The method of Longplayer’s composition can be regarded as an algorithm whose variables may be changed to create any number of new compositions. In this sense, Longplayer is itself just one of these possible compositions, its title referring directly to its own extreme duration. Conversely, there exist a number of possible compositions in which Longplayer’s variables are adjusted so that a composition might last only a very short time – an hour, for instance. Shortplayer is the generic name for these possible short-durational compositions, which can be arranged for any group or combination of instruments and/or voices.
For three months, Wood Street Galleries in Pittsburgh hosted a Longplayer listening post. The opening night, 1 October 2010, saw the world premiere of Shortplayer #1, the first of a new series of compositions by Jem Finer.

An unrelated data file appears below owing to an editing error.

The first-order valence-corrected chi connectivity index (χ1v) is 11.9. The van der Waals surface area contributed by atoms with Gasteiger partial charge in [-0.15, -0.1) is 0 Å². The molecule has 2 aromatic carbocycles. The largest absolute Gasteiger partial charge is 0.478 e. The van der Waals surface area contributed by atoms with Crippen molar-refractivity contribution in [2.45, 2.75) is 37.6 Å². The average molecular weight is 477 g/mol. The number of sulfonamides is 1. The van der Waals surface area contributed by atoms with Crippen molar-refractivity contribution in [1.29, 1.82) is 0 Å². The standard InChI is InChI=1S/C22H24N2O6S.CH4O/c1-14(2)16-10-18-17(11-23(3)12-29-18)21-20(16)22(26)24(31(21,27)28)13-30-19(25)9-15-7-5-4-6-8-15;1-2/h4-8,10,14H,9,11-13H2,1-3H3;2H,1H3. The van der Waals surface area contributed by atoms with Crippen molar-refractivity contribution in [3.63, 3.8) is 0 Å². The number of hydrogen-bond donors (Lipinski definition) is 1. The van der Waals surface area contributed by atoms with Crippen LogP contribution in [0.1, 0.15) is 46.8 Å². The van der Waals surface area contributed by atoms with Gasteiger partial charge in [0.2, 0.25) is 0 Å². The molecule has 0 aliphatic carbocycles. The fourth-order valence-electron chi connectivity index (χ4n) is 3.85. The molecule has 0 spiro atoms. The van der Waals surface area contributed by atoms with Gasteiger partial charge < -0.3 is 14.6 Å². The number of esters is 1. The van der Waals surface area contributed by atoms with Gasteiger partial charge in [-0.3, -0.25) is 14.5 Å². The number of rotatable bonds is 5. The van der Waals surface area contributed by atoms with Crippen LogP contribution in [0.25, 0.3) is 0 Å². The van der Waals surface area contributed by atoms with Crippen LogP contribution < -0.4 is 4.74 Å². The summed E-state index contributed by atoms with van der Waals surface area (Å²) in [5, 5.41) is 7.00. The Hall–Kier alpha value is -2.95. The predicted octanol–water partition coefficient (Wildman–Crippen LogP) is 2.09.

Shortplayer #1 is an hour-long composition for 7 brass and reed players based on the compositional principals of Longplayer.
At Wood Street Galleries, the Shortplayer ensemble consisted of:
Roger Day (tuba)
Roger Dannenberg (trumpet)
Jem Finer (trumpet)
Mark Fromm (baritone sax)
Brandon Masterman (soprano sax)
Ben Opie (alto sax)
Lou Stellute (tenor sax)
David Bernabo (musical director)
Thanks to Justin Hopper (without whom Longplayer may never have gone to Pittsburgh), Murray Horne and everyone at Wood Street Galleries.
Excerpt . . .
Shortplayer #2, Shortplayer for 7 Guitars, took place on the 23rd November 2014 at the Feelgood Cafe, Chalkwell Hall, in Southend.
The performance featured:
Mark Cunningham (bass)
Thanks to Sean McLoughlin, Colette Bailey and Justin Hopper.
Shortplayer #3 is 14 minutes and 30 seconds long, and the instrumentation comprises two tones, a bleep, a piano chord, a piano note, three voices singing a singing bowl and a couple of tuning forks.
Performed by Jem Finer, with thanks to Olivia Chaney for singing the singing bowl.